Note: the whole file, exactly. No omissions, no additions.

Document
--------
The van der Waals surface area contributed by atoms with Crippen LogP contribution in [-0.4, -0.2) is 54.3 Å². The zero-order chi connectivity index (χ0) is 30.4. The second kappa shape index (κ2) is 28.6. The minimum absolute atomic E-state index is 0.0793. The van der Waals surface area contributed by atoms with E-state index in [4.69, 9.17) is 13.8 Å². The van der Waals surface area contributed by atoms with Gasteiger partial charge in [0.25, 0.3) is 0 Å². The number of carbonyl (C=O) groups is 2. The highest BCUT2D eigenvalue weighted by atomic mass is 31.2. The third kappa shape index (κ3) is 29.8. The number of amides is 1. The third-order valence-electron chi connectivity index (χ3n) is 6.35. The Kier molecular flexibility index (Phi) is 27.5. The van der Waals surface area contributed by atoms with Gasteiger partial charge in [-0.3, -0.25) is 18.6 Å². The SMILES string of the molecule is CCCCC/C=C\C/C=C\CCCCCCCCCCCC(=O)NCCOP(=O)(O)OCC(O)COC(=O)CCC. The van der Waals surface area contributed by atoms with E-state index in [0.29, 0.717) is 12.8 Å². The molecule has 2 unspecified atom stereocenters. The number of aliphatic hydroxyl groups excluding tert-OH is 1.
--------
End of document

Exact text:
The van der Waals surface area contributed by atoms with Crippen LogP contribution in [-0.4, -0.2) is 54.3 Å². The zero-order chi connectivity index (χ0) is 30.4. The second kappa shape index (κ2) is 28.6. The minimum absolute atomic E-state index is 0.0793. The van der Waals surface area contributed by atoms with E-state index in [4.69, 9.17) is 13.8 Å². The van der Waals surface area contributed by atoms with Gasteiger partial charge in [0.25, 0.3) is 0 Å². The number of carbonyl (C=O) groups is 2. The highest BCUT2D eigenvalue weighted by atomic mass is 31.2. The third kappa shape index (κ3) is 29.8. The number of amides is 1. The third-order valence-electron chi connectivity index (χ3n) is 6.35. The Kier molecular flexibility index (Phi) is 27.5. The van der Waals surface area contributed by atoms with Gasteiger partial charge in [-0.3, -0.25) is 18.6 Å². The SMILES string of the molecule is CCCCC/C=C\C/C=C\CCCCCCCCCCCC(=O)NCCOP(=O)(O)OCC(O)COC(=O)CCC. The van der Waals surface area contributed by atoms with E-state index in [0.29, 0.717) is 12.8 Å². The molecule has 2 unspecified atom stereocenters. The number of aliphatic hydroxyl groups excluding tert-OH is 1.